Are Hospitals Helping the Homeless?

Not enough, say some who are learning to fend for themselves

"They told me it wasn't serious enough yet. They wouldn't help me. They gave me some food, but they weren't nice at all."

Hernias such as Allen's typically are deemed emergencies when the distended intestines become strangulated, which in turn can cause a gangrenous bowel, or when the hernia becomes septic, which can be fatal.

"They told me to come back when it got worse," Allen said. But "when this gets worse, I'll be dead."

Doctors told Michael Allen that his hernia was not an emergency.
Doctors told Michael Allen that his hernia was not an emergency.

Another man at the Voice Homeless Shelter said he was discharged from a local hospital with an abscess on his buttocks that was cleaned but not swabbed or cultured to determine whether MRSA was present.

New protocols from the Centers for Disease Control require doctors to test all infected wounds for MRSA, which resists all but a few strong antibiotics. Left untreated, MRSA can rapidly eat through human tissue and prove fatal in just a few days. A small wound can become a condition requiring major surgery overnight. For the uninsured, the cost to taxpayers blossoms along with the infection; a condition that could have been treated immediately and relatively inexpensively early on can quickly become one that costs hundreds of thousands of dollars.

Cononie, who serves on the state's MRSA task force, says some doctors blame ER workers for spreading the infection by not culturing wounds appropriately and not changing latex gloves with each patient; by not changing gloves, a care provider protects himself while putting patients at risk. If the patient is homeless, he might be sent to a shelter, where he is likely to pass the infection on to others. The Voice Homeless Shelter is full of MRSA, Cononie says. He's had it three times himself, he says, even though he's diligent about washing his hands.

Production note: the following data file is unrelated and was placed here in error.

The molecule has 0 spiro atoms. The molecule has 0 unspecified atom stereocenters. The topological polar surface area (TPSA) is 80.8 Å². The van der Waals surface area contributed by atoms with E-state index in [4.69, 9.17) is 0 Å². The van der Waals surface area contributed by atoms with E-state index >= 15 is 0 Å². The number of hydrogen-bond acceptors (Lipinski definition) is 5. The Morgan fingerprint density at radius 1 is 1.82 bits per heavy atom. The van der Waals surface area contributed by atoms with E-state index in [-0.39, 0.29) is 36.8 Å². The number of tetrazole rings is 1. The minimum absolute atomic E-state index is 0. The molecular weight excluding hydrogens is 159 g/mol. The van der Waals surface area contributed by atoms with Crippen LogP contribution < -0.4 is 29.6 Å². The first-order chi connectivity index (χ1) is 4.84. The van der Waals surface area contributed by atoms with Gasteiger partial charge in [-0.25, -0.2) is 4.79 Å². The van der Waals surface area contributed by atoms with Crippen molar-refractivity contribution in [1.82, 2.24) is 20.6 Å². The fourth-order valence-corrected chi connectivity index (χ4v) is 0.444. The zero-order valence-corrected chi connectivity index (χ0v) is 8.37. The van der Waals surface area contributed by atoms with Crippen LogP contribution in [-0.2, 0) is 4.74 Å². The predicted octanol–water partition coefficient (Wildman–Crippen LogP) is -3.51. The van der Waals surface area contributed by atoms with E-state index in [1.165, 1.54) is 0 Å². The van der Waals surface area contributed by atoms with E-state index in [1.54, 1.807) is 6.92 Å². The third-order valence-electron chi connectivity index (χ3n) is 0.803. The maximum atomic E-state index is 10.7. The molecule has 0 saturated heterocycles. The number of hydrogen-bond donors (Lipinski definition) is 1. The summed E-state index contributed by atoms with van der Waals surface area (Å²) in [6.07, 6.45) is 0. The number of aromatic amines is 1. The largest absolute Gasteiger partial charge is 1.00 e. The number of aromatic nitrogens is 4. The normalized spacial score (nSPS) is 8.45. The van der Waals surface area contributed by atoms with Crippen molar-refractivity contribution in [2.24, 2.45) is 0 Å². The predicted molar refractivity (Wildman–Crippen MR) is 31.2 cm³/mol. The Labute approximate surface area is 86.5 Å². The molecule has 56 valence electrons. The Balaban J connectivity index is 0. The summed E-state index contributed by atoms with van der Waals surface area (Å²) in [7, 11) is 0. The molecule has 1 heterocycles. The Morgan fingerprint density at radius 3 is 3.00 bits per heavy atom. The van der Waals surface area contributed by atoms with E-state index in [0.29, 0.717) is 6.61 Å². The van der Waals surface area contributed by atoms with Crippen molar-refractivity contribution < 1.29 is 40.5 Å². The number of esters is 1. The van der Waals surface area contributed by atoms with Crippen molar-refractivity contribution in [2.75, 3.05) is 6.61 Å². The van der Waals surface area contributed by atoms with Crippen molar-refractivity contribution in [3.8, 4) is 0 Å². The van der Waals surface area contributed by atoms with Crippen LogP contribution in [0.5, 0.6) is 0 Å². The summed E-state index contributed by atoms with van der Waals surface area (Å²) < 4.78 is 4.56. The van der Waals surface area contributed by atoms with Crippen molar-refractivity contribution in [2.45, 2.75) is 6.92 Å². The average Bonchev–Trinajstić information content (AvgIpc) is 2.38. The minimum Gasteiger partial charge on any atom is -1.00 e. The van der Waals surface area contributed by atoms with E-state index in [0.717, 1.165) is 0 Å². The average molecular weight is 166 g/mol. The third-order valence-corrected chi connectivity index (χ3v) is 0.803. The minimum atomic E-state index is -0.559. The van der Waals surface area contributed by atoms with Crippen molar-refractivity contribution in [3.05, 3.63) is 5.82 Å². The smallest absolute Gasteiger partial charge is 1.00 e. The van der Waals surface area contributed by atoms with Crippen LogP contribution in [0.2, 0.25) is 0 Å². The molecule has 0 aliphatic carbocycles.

MRSA doesn't just come from hospitals anymore, Memorial Regional spokeswoman Kerning Baldwin says. "It's a community problem." Memorial is seeing an increasing number of MRSA cases in people who have not been to a hospital or a homeless shelter, she notes. Baldwin said she could not comment on any specific instances in which homeless people allege they were mistreated at her hospital other than to say that its mission is to treat every patient without regard to his ability to pay. The law stipulates no less, she added, "and we follow those laws to the best of our ability."

Meanwhile, the Voice Homeless Shelter recently bought an ambulance so its workers can go out on the streets and administer care themselves. This way, Cononie says, he can run tests and have blood work done without having to send his clients to an emergency room.

And Cononie says he's arranged for Allen, the hernia patient, to have surgery before it's too late.

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